Republicans, resigned to losing the White House for the third time in a row, and for the fifth time in the last seven elections, are already planning to launch yet another round of partisan investigative witch hunts designed to hobble a Hillary Clinton presidency.
NBC News reported:
...dozens of House Republicans have demanded that a special prosecutor investigate the Clinton Foundation for possible conflicts of interest. Sen. Ted Cruz has called for a "serious criminal investigation" into a Democratic operative featured in a sting video by conservative activist James O'Keefe. And Speaker Paul Ryan promised "aggressive oversight work in the House" of an alleged "quid pro quo" deal between the FBI and the State Department over reclassifying an email on Clinton's private server.
Utah Rep. Jason Chaffetz, who would likely serve as the chief antagonist of a second Clinton White House as chair the House Oversight Committee, told Fox News last week the "quid pro quo" claim alone was worth at least "four new hearings," claiming it was a "flashing red light of potential criminality."
Both the FBI and State Department say no quid pro quo took place, and that the incident was a misunderstanding.
Rep. Chaffetz elaborated to the Washington Post:
It’s a target-rich environment. Even before we get to Day One, we’ve got two years’ worth of material already lined up. She has four years of history at the State Department, and it ain’t good.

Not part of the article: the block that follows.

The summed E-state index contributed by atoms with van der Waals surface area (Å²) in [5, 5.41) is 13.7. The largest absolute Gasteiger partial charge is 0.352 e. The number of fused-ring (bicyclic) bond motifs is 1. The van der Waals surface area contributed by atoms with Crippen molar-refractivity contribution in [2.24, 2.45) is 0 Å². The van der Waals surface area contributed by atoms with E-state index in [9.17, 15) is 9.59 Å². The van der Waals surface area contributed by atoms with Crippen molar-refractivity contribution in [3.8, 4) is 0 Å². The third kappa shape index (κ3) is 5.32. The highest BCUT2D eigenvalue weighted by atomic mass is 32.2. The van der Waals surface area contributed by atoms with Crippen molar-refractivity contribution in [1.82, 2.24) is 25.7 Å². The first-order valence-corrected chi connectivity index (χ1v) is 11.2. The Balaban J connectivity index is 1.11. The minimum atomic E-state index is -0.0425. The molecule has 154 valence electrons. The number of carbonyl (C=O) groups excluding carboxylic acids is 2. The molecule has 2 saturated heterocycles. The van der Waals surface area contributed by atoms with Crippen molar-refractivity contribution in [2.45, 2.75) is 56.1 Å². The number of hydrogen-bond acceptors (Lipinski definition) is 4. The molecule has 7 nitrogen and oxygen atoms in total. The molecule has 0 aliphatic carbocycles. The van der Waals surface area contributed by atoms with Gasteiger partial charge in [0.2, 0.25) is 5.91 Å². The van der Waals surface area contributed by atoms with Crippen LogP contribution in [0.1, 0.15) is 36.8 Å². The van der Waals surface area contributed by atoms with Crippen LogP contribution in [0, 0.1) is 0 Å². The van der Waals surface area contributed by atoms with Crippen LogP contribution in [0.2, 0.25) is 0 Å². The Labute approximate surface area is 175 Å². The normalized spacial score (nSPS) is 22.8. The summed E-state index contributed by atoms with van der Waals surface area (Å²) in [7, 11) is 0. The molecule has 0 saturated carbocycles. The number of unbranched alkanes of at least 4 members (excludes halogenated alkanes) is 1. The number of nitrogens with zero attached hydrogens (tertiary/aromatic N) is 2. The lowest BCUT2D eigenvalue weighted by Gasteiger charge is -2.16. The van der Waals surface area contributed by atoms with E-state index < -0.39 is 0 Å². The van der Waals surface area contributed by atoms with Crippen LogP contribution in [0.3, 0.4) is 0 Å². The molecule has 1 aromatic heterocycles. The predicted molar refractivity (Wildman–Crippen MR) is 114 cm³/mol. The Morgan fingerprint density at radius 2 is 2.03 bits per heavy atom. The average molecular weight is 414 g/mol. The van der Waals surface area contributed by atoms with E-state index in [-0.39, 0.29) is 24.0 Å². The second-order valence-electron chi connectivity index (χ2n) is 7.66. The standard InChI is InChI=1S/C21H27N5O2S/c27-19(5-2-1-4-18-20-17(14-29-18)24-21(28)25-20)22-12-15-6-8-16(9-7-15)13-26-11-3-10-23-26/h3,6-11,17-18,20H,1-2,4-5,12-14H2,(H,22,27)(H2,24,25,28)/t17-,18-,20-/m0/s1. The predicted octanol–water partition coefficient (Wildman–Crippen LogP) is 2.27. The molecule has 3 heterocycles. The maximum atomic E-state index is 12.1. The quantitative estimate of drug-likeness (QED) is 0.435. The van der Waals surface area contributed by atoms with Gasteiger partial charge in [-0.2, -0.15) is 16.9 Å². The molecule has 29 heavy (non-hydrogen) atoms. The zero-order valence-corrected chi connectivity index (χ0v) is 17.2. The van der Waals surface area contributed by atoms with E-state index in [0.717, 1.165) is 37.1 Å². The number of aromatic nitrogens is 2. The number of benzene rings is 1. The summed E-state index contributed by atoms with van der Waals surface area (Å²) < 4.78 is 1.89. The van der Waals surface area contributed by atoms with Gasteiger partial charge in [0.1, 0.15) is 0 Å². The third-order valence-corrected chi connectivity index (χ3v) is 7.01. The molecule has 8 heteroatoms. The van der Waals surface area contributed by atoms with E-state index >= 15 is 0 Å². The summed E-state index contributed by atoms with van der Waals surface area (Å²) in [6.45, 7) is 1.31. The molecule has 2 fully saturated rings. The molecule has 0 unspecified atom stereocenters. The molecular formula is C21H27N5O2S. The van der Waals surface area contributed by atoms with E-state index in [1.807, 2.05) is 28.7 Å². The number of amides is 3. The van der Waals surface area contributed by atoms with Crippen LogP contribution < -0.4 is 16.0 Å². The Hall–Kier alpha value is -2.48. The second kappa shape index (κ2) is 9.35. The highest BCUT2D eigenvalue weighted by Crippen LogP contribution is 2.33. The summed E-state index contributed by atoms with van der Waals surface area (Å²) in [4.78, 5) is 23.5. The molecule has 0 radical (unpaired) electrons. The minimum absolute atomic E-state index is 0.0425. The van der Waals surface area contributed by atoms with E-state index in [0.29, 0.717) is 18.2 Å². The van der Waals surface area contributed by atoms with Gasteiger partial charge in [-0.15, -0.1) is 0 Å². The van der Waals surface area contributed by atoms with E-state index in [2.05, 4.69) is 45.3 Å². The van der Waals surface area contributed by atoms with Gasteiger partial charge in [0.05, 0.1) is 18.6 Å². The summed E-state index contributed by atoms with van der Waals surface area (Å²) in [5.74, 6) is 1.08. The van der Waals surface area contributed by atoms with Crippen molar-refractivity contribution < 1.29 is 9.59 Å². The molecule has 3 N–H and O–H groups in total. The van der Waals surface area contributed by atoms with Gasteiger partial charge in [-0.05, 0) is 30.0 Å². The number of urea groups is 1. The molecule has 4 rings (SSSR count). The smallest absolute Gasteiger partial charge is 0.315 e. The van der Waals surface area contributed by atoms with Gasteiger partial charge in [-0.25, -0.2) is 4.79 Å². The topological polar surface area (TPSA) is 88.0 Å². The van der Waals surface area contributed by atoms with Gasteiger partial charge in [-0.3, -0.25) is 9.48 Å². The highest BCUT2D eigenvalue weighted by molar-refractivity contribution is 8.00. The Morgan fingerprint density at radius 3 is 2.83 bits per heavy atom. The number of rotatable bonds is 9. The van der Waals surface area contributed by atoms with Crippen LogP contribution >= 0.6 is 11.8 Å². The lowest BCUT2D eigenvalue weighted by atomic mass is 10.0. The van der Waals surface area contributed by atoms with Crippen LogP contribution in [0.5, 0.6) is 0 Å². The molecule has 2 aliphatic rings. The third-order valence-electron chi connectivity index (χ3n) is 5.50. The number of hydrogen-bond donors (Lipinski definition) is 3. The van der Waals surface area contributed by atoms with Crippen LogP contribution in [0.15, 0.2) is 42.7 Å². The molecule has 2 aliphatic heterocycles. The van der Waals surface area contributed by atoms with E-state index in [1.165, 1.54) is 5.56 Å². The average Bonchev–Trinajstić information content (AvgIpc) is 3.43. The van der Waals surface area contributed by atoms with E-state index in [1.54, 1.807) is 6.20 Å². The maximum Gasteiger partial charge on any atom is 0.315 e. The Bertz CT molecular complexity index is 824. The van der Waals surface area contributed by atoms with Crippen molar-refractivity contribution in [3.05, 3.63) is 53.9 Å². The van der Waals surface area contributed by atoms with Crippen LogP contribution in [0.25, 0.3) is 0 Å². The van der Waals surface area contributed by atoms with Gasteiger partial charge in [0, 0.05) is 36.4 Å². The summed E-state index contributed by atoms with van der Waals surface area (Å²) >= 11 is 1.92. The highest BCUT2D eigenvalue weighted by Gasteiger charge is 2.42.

Such adversarial talk unnerves Democrats, but Republicans are the ones who should worry. They have played scandal politics in the last two Democratic presidencies, and it backfired both times.
As I explained three years in an essay for The Week, scandal politics rarely reap political gains:
The Iran-Contra affair may be a blot on the Reagan record, but it didn't propel Democratic Gov. Michael Dukakis into the White House ... the backlash from the [Bill Clinton] impeachment obsession allowed Democrats to pick up five House seats ... During George W. Bush's first term, Democrats sought to drive outrage surrounding the Abu Gharib torture scandal and, to a lesser extent, the outing of undercover CIA agent Valerie Plame ... Bush ended up winning the  popular vote ... As for President Obama — the conservative cries of "Solyndra" and "Fast and Furious" failed to interrupt his march to a second term.
Why does scandal-mongering rarely help the mongers? Because it distracts from developing compelling policy ideas that can help earn votes. As I wrote last year in Real Clear Politics:
Since the George W. Bush presidency ended on the twin failures of the Iraq War and the market crash, Republicans have needed to regain credibility for their conservative worldview. Chasing Obama and Hillary Clinton scandals doesn’t help solve that problem.
Intellectual atrophy shrunk the Republican Party into a shell of its former shelf, making it ripe to be hijacked by a low-rent demagogue. Yet Republicans apparently still haven't learned the lesson. So long as they continue digging for the scandal unicorn in the haystack, Democrats will have sole ownership of the policy mantle and remain the only party seen as a credible governing party.